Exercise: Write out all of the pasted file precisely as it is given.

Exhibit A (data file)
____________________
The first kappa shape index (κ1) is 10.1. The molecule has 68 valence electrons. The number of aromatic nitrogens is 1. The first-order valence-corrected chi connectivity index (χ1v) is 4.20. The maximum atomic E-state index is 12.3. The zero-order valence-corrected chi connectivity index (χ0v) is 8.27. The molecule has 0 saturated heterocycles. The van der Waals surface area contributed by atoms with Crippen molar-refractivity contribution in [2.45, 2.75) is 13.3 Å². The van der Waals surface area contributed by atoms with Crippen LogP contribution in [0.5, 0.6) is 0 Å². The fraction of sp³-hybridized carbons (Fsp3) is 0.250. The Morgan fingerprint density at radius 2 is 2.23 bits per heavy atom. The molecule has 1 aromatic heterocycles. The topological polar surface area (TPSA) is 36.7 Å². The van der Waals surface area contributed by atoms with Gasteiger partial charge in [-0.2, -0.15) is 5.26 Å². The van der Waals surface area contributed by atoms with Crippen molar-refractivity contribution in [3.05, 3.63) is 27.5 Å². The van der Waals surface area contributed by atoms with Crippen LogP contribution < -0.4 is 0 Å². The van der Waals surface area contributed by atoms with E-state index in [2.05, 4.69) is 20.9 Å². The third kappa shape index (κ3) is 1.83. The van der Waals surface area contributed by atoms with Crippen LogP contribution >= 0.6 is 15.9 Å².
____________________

The first kappa shape index (κ1) is 10.1. The molecule has 68 valence electrons. The number of aromatic nitrogens is 1. The first-order valence-corrected chi connectivity index (χ1v) is 4.20. The maximum atomic E-state index is 12.3. The zero-order valence-corrected chi connectivity index (χ0v) is 8.27. The molecule has 0 saturated heterocycles. The van der Waals surface area contributed by atoms with Crippen molar-refractivity contribution in [2.45, 2.75) is 13.3 Å². The van der Waals surface area contributed by atoms with Crippen LogP contribution in [0.5, 0.6) is 0 Å². The fraction of sp³-hybridized carbons (Fsp3) is 0.250. The Morgan fingerprint density at radius 2 is 2.23 bits per heavy atom. The molecule has 1 aromatic heterocycles. The topological polar surface area (TPSA) is 36.7 Å². The van der Waals surface area contributed by atoms with Gasteiger partial charge in [-0.2, -0.15) is 5.26 Å². The van der Waals surface area contributed by atoms with Crippen molar-refractivity contribution in [3.05, 3.63) is 27.5 Å². The van der Waals surface area contributed by atoms with Crippen LogP contribution < -0.4 is 0 Å². The van der Waals surface area contributed by atoms with E-state index in [2.05, 4.69) is 20.9 Å². The third kappa shape index (κ3) is 1.83. The van der Waals surface area contributed by atoms with Crippen LogP contribution >= 0.6 is 15.9 Å².